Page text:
The importance of keeping system patches current to ensure security cannot be overstressed, as recent vulnerabilities identified in the Linux world have shown.

Word recently broke of two serious vulnerabilities affecting Linux kernels that can cause complete loss of system control if the required patches are not applied.

The first of these vulnerabilities, discovered by researchers from Qualys, affects multiple Linux distros. Named Mutagen Astronomy, it allows an attacker to gain complete control of a targeted system through root access. This Linux vulnerability adversely impacts all current versions of Red Hat, Debian, and CentOS distributions. A vulnerability like this, given the breadth of systems it affects, is very serious.

According to Qualys’ researchers, the bug has existed in the Linux kernel for around a decade. It was introduced into the Linux kernel in July 2007, and although a mitigation for it was released in July 2017, not all Linux distributions backported the fix into their kernels and those that did not do so have remained vulnerable. As mentioned, among the distributions affected when this flaw was disclosed last week are Red Hat Enterprise Linux (RHEL) 6, 7 and Red Hat Enterprise MRG 2, as well as CentOS, which is based on RHEL and Debian 8 Jessie (oldstable).

“Most Linux distributions backported commit da029c11e6b1 to their long-term-supported kernels, but Red Hat Enterprise Linux and CentOS (and Debian 8, the current ‘oldstable’ version) have not, and are therefore vulnerable and exploitable.”
-Qualys Security Advisory

In response to this identified vulnerability, Red Hat, for example, plans to fix the issue in a future kernel update, but issued a manual workaround that will protect systems against exploitation in the meantime. The workaround needs to be reapplied after system reboots.

The second vulnerability was found by a security researcher from Google’s Project Zero. This flaw can also be exploited to achieve arbitrary code execution as root and affects all kernel versions since 3.16. The bug was reported to the Linux kernel maintainers on Sept. 12 and a patch for it was created two days later. Security researchers consider this an “exceptionally fast” patch creation time compared to the fix times required for other identified security vulnerabilities.

This identification and mitigation of this vulnerability point to a well-known problem in the Linux ecosystem that is also highlighted by the Mutagen Astronomy flaw:

When a vulnerability is patched in the upstream Linux kernel, it doesn’t automatically mean that users’ systems are protected.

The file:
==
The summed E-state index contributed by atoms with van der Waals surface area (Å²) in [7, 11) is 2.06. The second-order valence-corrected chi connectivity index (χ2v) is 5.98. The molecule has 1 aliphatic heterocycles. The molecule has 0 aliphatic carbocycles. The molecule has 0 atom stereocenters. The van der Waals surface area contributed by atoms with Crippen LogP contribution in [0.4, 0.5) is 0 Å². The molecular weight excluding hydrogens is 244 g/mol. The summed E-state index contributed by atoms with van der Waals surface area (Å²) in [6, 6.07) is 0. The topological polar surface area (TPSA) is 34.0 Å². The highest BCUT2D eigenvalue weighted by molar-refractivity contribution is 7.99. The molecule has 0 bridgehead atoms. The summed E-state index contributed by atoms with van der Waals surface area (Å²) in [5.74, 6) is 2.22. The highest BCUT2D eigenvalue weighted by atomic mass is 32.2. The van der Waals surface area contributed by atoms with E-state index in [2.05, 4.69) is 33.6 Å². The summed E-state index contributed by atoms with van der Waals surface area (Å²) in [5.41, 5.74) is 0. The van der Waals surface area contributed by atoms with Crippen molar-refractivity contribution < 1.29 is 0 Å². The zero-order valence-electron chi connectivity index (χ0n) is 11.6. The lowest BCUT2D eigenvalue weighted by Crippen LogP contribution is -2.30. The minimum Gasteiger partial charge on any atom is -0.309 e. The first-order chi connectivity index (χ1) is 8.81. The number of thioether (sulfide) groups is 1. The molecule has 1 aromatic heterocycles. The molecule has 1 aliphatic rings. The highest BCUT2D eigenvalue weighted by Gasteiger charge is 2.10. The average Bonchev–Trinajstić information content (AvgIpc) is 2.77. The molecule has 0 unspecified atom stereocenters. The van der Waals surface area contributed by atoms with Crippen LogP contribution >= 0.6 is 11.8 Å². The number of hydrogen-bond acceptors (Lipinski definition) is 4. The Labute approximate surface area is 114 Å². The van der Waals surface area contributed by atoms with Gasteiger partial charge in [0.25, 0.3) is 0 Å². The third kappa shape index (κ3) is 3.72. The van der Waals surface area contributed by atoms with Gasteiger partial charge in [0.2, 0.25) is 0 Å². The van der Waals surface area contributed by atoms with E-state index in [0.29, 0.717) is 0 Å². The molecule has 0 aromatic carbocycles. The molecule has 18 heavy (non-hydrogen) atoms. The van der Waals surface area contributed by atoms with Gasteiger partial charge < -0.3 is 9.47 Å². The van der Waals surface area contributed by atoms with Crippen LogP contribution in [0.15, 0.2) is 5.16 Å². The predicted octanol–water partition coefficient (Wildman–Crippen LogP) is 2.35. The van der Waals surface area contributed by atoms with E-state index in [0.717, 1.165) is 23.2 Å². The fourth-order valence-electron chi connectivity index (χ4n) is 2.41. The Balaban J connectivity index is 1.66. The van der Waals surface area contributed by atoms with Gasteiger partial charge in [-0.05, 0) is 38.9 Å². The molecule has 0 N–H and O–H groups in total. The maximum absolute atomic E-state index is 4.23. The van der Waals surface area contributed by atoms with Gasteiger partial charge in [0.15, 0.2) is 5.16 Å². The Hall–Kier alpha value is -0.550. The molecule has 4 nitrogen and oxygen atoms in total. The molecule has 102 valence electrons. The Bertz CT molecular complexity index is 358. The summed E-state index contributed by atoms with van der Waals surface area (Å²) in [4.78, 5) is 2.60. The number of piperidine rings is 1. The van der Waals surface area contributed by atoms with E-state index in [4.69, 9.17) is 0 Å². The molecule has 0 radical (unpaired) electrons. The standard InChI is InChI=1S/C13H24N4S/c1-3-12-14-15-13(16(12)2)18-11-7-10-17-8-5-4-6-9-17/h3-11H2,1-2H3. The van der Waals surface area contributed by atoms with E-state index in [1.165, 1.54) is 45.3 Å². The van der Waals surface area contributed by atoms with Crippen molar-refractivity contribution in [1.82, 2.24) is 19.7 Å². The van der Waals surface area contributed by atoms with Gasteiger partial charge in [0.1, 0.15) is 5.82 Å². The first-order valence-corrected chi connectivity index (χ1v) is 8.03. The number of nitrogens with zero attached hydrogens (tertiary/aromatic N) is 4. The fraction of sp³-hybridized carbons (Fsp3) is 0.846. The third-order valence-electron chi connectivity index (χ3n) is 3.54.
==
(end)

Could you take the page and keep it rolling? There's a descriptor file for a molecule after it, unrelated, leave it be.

In fact, it can take a significant amount of time until end-user systems receive the patch. That’s because most users employ a particular Linux distribution and rely on receiving security patches through it. These Linux distributions generally use stable kernels, including older ones, so they need to wait until the maintainers of those kernels backport the fixes.

All these delays create a window of opportunity for attackers, and sometimes – like in the Mutagen Astronomy case – patches that might not look very important for a distribution to import could turn out to have security implications years later.

We point out these recently-identified Linux kernel vulnerabilities not to denigrate Linux kernel distributions or vendors, but to emphasize something that cannot be emphasized too many times: the importance of being absolutely diligent in patching computer systems as patches/bulletins become available from vendors.

While these recently-identified vulnerabilities apply specifically to Linux systems, such vulnerabilities can and do occur with all IT systems on a regular basis.

As this example shows, patch development itself can occur at a very uneven pace in response to identified vulnerabilities, so it is very important to pay attention to ALL received security bulletins and act in accordance with them, even when patches are not immediately forthcoming.

While the immediate purpose of this blog post is to remind our customers and readers deploying Linux systems to check their systems and patch accordingly, we are also publishing it to emphasize the importance of timely, ongoing, and comprehensive system patching. Organizations who find themselves unable or unwilling to do this task can rely on IT service providers to do this for them as part of the services they provide.

Whichever way you chose to execute this essential task for your business, the important thing is that is it is DONE – regularly and without fail.

As these latest identified vulnerabilities show, even system vendors can miss essential patches and leave vulnerabilities open longer than is prudent.

Timely, rapid, and comprehensive patching is, and always will be, a perhaps mundane but absolutely essential part of maintaining a well-functioning, stable, and secure IT infrastructure for your business.

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